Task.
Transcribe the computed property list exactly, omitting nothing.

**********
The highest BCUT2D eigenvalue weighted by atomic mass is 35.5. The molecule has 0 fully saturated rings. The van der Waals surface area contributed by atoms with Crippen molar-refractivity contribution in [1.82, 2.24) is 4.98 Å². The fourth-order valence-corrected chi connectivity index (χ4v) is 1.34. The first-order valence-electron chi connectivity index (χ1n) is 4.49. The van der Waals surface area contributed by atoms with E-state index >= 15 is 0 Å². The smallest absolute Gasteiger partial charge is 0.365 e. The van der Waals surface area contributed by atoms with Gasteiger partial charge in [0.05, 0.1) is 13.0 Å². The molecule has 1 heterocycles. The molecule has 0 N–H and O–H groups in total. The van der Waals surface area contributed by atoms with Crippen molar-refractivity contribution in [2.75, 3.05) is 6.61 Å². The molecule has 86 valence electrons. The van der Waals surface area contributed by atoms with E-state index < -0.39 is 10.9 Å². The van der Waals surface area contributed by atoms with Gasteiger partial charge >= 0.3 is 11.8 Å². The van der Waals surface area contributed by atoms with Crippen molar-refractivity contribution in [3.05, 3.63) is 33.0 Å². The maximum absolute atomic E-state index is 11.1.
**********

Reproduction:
The highest BCUT2D eigenvalue weighted by atomic mass is 35.5. The molecule has 0 fully saturated rings. The van der Waals surface area contributed by atoms with Crippen molar-refractivity contribution in [1.82, 2.24) is 4.98 Å². The fourth-order valence-corrected chi connectivity index (χ4v) is 1.34. The first-order valence-electron chi connectivity index (χ1n) is 4.49. The van der Waals surface area contributed by atoms with E-state index >= 15 is 0 Å². The smallest absolute Gasteiger partial charge is 0.365 e. The van der Waals surface area contributed by atoms with Gasteiger partial charge in [0.05, 0.1) is 13.0 Å². The molecule has 1 heterocycles. The molecule has 0 N–H and O–H groups in total. The van der Waals surface area contributed by atoms with Crippen molar-refractivity contribution in [2.75, 3.05) is 6.61 Å². The molecule has 86 valence electrons. The van der Waals surface area contributed by atoms with E-state index < -0.39 is 10.9 Å². The van der Waals surface area contributed by atoms with Gasteiger partial charge >= 0.3 is 11.8 Å². The van der Waals surface area contributed by atoms with Crippen molar-refractivity contribution in [3.05, 3.63) is 33.0 Å². The maximum absolute atomic E-state index is 11.1.